"I have journeyed over a long road. The road of souls is opened.
Ye shall not hold captive my soul. Ye shall not keep in durance my shadow. The way is open to my soul and to my shadow."
DECREE: If this Chapter be known by the deceased he shall come forth by day, and his soul shall not be kept captive.
From The Egyptian Book of the Dead
When an Egyptian mummy goes on display at a local museum, it brings adventure and romance for artist Lily Evans. But then an eccentric archaeologist asks for her help, and the past begins to come alive in more ways than one. Under the shadow of an ancient secret, Lily finds danger and desire that cannot be hidden away.
Please enjoy this excerpt from my novel Soul and Shadow.
I felt like a kid in a candy store as I stood in the basement of the museum. Acutely aware of the privilege being bestowed, I feasted my eyes on the artifacts in front of me. They were lying all about, not locked away behind glass cases, but right where I could touch them. Ursula was with me, providing a fascinating commentary.
"This is her cosmetic palette." Ursula showed me a wooden form in the shape of a duck. "Amisihathor mixed the pigments for her eye and cheek color in the grooves. And here," indicating a small alabaster jar, "she kept her perfume. These are some of her pins, and beads she wove into her hair. People donít change much through the years, do they? Always trying to look their best. I wish I could show you the oracular decree and the letter that she wore in her amulet, but they were so fragile that they had to be preserved and kept in Cairo. The copies I put into your folder."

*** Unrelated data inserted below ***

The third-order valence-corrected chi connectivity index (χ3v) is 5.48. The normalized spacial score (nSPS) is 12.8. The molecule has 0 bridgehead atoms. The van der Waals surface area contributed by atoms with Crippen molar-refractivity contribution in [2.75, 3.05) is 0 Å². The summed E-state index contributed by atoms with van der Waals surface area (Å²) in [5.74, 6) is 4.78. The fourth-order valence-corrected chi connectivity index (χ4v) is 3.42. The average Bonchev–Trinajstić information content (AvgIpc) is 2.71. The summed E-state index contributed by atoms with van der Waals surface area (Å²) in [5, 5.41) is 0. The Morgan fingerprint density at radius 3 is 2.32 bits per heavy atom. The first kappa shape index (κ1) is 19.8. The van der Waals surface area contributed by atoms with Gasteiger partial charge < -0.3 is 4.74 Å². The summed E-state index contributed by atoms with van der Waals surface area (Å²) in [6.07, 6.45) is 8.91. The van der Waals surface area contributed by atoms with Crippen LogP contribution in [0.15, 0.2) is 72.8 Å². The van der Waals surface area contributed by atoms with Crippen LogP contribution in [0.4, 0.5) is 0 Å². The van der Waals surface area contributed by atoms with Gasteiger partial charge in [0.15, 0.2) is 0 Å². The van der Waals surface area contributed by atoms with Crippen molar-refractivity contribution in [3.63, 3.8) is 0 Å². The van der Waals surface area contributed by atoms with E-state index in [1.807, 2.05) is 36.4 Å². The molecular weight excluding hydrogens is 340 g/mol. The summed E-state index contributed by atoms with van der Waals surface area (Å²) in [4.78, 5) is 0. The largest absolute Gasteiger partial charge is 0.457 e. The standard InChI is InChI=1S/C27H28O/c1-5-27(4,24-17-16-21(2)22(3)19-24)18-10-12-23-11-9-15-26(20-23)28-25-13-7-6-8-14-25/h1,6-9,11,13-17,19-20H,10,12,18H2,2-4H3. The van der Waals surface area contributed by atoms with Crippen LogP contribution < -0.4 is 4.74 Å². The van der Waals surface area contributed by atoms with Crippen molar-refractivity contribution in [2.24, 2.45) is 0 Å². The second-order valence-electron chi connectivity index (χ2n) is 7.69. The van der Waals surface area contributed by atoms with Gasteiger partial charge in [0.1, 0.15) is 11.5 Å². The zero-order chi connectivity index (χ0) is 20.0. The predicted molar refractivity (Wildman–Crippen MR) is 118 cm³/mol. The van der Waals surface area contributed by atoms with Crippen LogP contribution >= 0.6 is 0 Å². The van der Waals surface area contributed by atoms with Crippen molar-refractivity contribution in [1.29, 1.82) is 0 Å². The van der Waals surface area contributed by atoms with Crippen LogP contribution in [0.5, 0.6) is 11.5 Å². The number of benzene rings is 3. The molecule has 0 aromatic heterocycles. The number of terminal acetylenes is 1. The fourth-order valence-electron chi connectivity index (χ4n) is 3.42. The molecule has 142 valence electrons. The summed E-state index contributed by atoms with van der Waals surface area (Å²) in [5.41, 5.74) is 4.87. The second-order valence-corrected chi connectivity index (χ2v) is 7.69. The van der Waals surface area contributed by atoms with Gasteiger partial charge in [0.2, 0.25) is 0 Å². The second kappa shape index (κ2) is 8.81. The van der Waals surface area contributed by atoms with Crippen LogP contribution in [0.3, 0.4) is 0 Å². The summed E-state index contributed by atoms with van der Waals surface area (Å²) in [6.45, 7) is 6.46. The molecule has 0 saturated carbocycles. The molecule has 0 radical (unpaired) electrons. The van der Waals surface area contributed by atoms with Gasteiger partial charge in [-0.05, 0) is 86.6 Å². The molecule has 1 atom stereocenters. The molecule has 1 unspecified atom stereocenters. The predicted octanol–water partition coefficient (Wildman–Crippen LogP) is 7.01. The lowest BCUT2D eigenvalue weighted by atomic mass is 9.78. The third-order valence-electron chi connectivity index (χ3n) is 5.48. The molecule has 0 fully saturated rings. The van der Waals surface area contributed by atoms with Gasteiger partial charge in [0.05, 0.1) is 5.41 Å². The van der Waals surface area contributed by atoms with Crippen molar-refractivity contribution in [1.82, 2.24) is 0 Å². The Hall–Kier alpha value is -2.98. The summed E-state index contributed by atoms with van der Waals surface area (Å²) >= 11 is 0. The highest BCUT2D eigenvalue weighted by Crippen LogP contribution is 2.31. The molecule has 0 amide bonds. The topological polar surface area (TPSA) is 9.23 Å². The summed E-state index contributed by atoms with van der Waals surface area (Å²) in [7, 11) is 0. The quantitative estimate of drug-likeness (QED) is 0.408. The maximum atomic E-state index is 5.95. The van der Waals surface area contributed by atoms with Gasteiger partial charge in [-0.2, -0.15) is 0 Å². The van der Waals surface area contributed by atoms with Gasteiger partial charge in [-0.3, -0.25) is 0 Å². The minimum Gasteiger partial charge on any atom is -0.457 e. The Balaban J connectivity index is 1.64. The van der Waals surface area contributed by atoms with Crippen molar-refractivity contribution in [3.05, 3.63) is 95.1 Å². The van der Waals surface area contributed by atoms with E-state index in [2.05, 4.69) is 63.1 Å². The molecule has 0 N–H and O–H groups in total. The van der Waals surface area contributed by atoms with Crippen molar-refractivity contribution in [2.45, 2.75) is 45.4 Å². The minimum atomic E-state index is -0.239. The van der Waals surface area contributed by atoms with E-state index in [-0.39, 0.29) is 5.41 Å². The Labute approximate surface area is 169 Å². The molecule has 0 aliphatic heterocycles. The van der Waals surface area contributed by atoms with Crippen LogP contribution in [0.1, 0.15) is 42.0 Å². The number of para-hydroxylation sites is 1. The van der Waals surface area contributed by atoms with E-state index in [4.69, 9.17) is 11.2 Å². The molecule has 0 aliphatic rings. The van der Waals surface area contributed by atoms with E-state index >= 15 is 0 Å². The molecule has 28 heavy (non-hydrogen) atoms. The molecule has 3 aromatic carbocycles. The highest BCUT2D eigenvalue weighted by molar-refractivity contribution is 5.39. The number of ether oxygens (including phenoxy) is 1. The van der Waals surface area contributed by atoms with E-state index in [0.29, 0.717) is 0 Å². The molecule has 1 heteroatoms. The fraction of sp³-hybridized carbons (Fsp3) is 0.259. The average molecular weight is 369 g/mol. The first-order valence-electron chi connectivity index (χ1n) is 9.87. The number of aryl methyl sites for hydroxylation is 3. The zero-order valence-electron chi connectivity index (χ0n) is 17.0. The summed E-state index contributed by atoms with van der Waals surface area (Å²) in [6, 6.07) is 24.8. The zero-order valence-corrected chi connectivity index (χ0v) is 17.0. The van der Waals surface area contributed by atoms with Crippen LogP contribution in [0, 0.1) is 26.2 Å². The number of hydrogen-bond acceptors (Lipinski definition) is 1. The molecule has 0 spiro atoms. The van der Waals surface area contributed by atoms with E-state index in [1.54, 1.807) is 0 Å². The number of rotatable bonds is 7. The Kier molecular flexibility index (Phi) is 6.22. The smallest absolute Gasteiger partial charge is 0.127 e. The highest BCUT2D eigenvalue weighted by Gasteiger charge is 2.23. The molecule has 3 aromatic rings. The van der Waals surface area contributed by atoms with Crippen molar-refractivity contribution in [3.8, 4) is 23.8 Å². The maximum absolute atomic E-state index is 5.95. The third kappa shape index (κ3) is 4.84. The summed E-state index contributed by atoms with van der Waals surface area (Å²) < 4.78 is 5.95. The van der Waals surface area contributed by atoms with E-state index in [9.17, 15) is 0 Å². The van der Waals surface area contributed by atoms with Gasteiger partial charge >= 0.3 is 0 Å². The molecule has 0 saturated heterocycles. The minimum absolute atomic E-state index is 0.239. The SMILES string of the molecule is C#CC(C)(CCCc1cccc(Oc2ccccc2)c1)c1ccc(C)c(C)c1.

I had read those. The decree was a spell that the Egyptians wore protected in a cylindrical amulet. They were written on small pieces of papyrus and represented promises from the gods. Amisihathorís was in the form of a blessing from Hathor: ĎI grant unto my beloved servant strength of limb and joy of heart. Daughter of eternity, she shall walk in a dream garden, knowing sweetness in this life and the next.í
The letter, written on a scrap of papyrus, was from the scribe Kamenwati. It told of his love for her and how much she was missed. And yet she had been laid beside another man in another tomb with all of her possessions. It was certainly an intriguing mystery.
I examined the treasure trove raptly. At last I came to the object for which all this had been arranged: Amisihathorís necklace. It was a collar strung with rows of beads, red carnelian alternating with blue turquoise and green feldspar. On either side were lotus blossoms enameled with lapis lazuli. These were connected by a row of pearls forming a clasp. Amisihathoróthe flower of Hathor. And her flower was the lily.
"Itís beautiful, isnít it?" asked Ursula gently. "We discovered so many wonderful items in the tomb, but when I found that, I knew it was special. Itís difficult to describe what happened when I held it. I remember thinking of Amisihathor and how she must have touched it every day of her life. It brought her closer to me than anything else had done. I kept staringóI couldnít seem to tear my eyes away. And then I fancied that I saw another pair of eyes. They were wide and dark and filled with a terrible sadness. The pain hit me as if it were my own. I think I must have cried out, because the next thing I knew, my fellow workers were gathered around me. I was made to sit down and drink water, and I just went along with their notion that I was overworked. I didnít tell anyone what had happenedóhow could I? We stopped for that day, but the image stayed in my mind. I crept back to the dig very early, before anyone else was about, and held the necklace again. Again, I felt the sense of loss and sadness. And a name came into my head. ĎKamenwati.í "